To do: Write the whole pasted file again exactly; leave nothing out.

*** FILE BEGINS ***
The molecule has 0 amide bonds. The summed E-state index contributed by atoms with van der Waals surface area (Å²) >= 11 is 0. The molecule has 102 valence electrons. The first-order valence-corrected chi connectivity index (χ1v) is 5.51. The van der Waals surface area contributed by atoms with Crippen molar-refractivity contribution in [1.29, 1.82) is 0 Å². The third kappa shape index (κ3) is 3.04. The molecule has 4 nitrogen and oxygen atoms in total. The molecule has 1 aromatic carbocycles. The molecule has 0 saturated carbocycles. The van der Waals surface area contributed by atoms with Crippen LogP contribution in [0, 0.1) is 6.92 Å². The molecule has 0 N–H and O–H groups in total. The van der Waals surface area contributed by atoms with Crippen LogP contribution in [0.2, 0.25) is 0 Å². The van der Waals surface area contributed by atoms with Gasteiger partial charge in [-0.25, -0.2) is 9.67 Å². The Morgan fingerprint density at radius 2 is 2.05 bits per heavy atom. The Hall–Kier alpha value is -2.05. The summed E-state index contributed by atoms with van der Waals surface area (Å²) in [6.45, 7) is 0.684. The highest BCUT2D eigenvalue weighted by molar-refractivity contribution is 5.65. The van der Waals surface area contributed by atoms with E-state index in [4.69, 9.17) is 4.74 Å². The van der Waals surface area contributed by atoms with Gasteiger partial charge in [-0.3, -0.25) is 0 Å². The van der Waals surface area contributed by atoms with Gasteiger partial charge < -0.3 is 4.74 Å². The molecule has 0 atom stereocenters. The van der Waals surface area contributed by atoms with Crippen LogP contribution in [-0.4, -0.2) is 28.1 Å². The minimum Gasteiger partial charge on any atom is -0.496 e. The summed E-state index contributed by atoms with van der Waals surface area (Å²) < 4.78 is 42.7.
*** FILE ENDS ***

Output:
The molecule has 0 amide bonds. The summed E-state index contributed by atoms with van der Waals surface area (Å²) >= 11 is 0. The molecule has 102 valence electrons. The first-order valence-corrected chi connectivity index (χ1v) is 5.51. The van der Waals surface area contributed by atoms with Crippen molar-refractivity contribution in [1.29, 1.82) is 0 Å². The third kappa shape index (κ3) is 3.04. The molecule has 4 nitrogen and oxygen atoms in total. The molecule has 1 aromatic carbocycles. The molecule has 0 saturated carbocycles. The van der Waals surface area contributed by atoms with Crippen LogP contribution in [0, 0.1) is 6.92 Å². The molecule has 0 N–H and O–H groups in total. The van der Waals surface area contributed by atoms with Crippen LogP contribution in [0.2, 0.25) is 0 Å². The van der Waals surface area contributed by atoms with Gasteiger partial charge in [-0.25, -0.2) is 9.67 Å². The Morgan fingerprint density at radius 2 is 2.05 bits per heavy atom. The Hall–Kier alpha value is -2.05. The summed E-state index contributed by atoms with van der Waals surface area (Å²) in [6.45, 7) is 0.684. The highest BCUT2D eigenvalue weighted by molar-refractivity contribution is 5.65. The van der Waals surface area contributed by atoms with E-state index in [4.69, 9.17) is 4.74 Å². The van der Waals surface area contributed by atoms with Gasteiger partial charge in [-0.3, -0.25) is 0 Å². The van der Waals surface area contributed by atoms with Gasteiger partial charge < -0.3 is 4.74 Å². The molecule has 0 atom stereocenters. The van der Waals surface area contributed by atoms with Crippen LogP contribution in [-0.4, -0.2) is 28.1 Å². The minimum Gasteiger partial charge on any atom is -0.496 e. The summed E-state index contributed by atoms with van der Waals surface area (Å²) < 4.78 is 42.7.